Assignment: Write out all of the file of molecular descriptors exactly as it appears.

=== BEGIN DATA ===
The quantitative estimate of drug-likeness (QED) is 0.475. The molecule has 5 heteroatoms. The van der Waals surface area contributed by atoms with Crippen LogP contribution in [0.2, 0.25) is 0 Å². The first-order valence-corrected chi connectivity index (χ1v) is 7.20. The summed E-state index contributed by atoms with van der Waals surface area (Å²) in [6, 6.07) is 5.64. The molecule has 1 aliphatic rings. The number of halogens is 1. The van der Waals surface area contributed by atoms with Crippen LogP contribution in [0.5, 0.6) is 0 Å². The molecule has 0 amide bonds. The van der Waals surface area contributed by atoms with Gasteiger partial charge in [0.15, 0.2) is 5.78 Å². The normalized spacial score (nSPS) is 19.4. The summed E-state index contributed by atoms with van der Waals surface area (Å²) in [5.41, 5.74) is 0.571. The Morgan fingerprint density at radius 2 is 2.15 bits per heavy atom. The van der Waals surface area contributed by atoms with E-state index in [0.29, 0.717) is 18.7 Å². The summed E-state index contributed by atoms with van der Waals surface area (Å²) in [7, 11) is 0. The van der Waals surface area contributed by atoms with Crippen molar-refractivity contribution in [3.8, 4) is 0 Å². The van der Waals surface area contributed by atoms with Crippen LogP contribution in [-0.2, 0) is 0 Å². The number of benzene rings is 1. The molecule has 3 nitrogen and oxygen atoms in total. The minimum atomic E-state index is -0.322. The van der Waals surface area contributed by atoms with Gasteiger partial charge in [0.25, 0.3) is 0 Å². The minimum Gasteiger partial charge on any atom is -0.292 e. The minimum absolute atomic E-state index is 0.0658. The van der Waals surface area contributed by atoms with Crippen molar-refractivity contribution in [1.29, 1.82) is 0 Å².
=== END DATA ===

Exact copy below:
The quantitative estimate of drug-likeness (QED) is 0.475. The molecule has 5 heteroatoms. The van der Waals surface area contributed by atoms with Crippen LogP contribution in [0.2, 0.25) is 0 Å². The first-order valence-corrected chi connectivity index (χ1v) is 7.20. The summed E-state index contributed by atoms with van der Waals surface area (Å²) in [6, 6.07) is 5.64. The molecule has 1 aliphatic rings. The number of halogens is 1. The van der Waals surface area contributed by atoms with Crippen LogP contribution in [0.5, 0.6) is 0 Å². The molecule has 0 amide bonds. The van der Waals surface area contributed by atoms with Gasteiger partial charge in [0.15, 0.2) is 5.78 Å². The normalized spacial score (nSPS) is 19.4. The summed E-state index contributed by atoms with van der Waals surface area (Å²) in [5.41, 5.74) is 0.571. The Morgan fingerprint density at radius 2 is 2.15 bits per heavy atom. The van der Waals surface area contributed by atoms with E-state index in [0.29, 0.717) is 18.7 Å². The summed E-state index contributed by atoms with van der Waals surface area (Å²) in [7, 11) is 0. The van der Waals surface area contributed by atoms with Crippen molar-refractivity contribution in [3.8, 4) is 0 Å². The van der Waals surface area contributed by atoms with Crippen LogP contribution in [-0.2, 0) is 0 Å². The number of benzene rings is 1. The molecule has 3 nitrogen and oxygen atoms in total. The minimum atomic E-state index is -0.322. The van der Waals surface area contributed by atoms with Gasteiger partial charge in [0.25, 0.3) is 0 Å². The minimum Gasteiger partial charge on any atom is -0.292 e. The minimum absolute atomic E-state index is 0.0658. The van der Waals surface area contributed by atoms with Crippen molar-refractivity contribution in [1.29, 1.82) is 0 Å².